In this embodiment, the puddle process is thus performed for the charge removal from the substrate W by forming the liquid film of the organic solvent. Since the organic solvent is volatile, a contact area between the liquid film and the ambient air is substantially increased. As a result, the charges are speedily released from the substrate W through the liquid film of the organic solvent.

FIG. 7 is a diagram showing the results of an experiment conducted by the inventor of the present invention. The surface charge densities of substrates subjected to the deionized water rinsing process and the spin drying process under various conditions were measured, and the results of the measurement are shown in FIG. 7.

A measurement result A was obtained when the substrate treatment process is performed by performing the deionized water rinsing process with the use of carbonated water prepared by dissolving carbon dioxide gas in deionized water while rotating the substrate at a substrate rotation speed of 500 rpm, and performing the spin drying process without performing the puddle process (according to the prior art). In this case, the surface charge density was about 1.11012 (/cm2), and a substrate surface potential corresponding to the surface charge density was about 5V.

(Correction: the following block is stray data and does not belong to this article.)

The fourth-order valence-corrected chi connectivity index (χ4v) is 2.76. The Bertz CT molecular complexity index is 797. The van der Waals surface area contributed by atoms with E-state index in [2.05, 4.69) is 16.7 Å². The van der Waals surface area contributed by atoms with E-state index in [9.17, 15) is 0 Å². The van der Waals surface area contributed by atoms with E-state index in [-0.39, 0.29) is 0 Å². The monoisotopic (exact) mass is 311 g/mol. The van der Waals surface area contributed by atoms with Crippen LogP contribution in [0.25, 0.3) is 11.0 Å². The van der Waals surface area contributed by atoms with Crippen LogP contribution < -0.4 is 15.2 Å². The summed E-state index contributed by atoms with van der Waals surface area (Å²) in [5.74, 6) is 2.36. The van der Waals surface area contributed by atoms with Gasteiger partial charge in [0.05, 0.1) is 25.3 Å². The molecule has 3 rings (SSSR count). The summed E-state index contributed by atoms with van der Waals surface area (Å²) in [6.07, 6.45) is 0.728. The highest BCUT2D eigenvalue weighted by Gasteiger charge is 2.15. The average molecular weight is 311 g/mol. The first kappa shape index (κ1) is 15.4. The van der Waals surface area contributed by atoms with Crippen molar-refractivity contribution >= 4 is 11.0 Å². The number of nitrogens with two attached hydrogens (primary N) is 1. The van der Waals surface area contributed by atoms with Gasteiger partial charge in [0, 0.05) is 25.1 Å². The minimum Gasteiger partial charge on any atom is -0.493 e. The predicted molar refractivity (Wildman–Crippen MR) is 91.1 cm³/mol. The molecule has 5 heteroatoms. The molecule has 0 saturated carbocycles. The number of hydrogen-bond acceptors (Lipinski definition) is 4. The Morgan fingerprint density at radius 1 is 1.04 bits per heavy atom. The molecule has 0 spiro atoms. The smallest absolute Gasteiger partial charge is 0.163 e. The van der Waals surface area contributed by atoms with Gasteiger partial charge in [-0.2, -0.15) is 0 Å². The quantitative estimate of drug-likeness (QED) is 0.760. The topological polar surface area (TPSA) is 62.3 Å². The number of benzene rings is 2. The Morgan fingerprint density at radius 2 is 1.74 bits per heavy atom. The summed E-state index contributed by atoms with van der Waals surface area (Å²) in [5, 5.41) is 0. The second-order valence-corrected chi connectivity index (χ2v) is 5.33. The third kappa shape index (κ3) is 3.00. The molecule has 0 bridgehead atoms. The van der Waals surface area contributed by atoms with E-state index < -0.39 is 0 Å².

Measurement results B, C and D were obtained when the substrate treatment process was performed by performing the deionized water rinsing process with the use of the carbonated water, reducing the rotation speed of the substrate W to puddle rotation speeds RP of 200 rpm, 100 rpm and 30 rpm, respectively, performing the puddle process with the use of the carbonated water, and performing the spin drying process (according to the first embodiment).